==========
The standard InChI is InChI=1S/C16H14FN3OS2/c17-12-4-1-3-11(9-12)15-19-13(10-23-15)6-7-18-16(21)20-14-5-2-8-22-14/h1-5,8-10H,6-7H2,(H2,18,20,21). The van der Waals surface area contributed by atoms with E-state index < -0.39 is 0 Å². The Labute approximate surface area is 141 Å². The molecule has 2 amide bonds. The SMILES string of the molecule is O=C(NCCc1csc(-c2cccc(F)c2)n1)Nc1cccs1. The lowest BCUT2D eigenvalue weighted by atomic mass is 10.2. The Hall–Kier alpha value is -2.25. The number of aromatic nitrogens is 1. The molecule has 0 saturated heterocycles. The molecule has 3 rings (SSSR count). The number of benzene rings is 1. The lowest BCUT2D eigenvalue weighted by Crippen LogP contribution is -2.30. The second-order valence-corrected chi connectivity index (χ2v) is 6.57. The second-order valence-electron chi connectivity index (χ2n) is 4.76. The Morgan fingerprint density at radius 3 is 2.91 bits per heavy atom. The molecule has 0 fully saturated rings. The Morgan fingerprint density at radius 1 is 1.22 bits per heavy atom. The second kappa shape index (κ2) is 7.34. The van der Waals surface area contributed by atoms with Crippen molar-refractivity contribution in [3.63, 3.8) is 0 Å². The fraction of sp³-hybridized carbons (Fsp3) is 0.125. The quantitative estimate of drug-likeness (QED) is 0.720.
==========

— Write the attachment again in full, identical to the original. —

The standard InChI is InChI=1S/C16H14FN3OS2/c17-12-4-1-3-11(9-12)15-19-13(10-23-15)6-7-18-16(21)20-14-5-2-8-22-14/h1-5,8-10H,6-7H2,(H2,18,20,21). The van der Waals surface area contributed by atoms with E-state index < -0.39 is 0 Å². The Labute approximate surface area is 141 Å². The molecule has 2 amide bonds. The SMILES string of the molecule is O=C(NCCc1csc(-c2cccc(F)c2)n1)Nc1cccs1. The lowest BCUT2D eigenvalue weighted by atomic mass is 10.2. The Hall–Kier alpha value is -2.25. The number of aromatic nitrogens is 1. The molecule has 0 saturated heterocycles. The molecule has 3 rings (SSSR count). The number of benzene rings is 1. The lowest BCUT2D eigenvalue weighted by Crippen LogP contribution is -2.30. The second-order valence-corrected chi connectivity index (χ2v) is 6.57. The second-order valence-electron chi connectivity index (χ2n) is 4.76. The Morgan fingerprint density at radius 3 is 2.91 bits per heavy atom. The molecule has 0 fully saturated rings. The Morgan fingerprint density at radius 1 is 1.22 bits per heavy atom. The second kappa shape index (κ2) is 7.34. The van der Waals surface area contributed by atoms with Crippen molar-refractivity contribution in [3.63, 3.8) is 0 Å². The fraction of sp³-hybridized carbons (Fsp3) is 0.125. The quantitative estimate of drug-likeness (QED) is 0.720.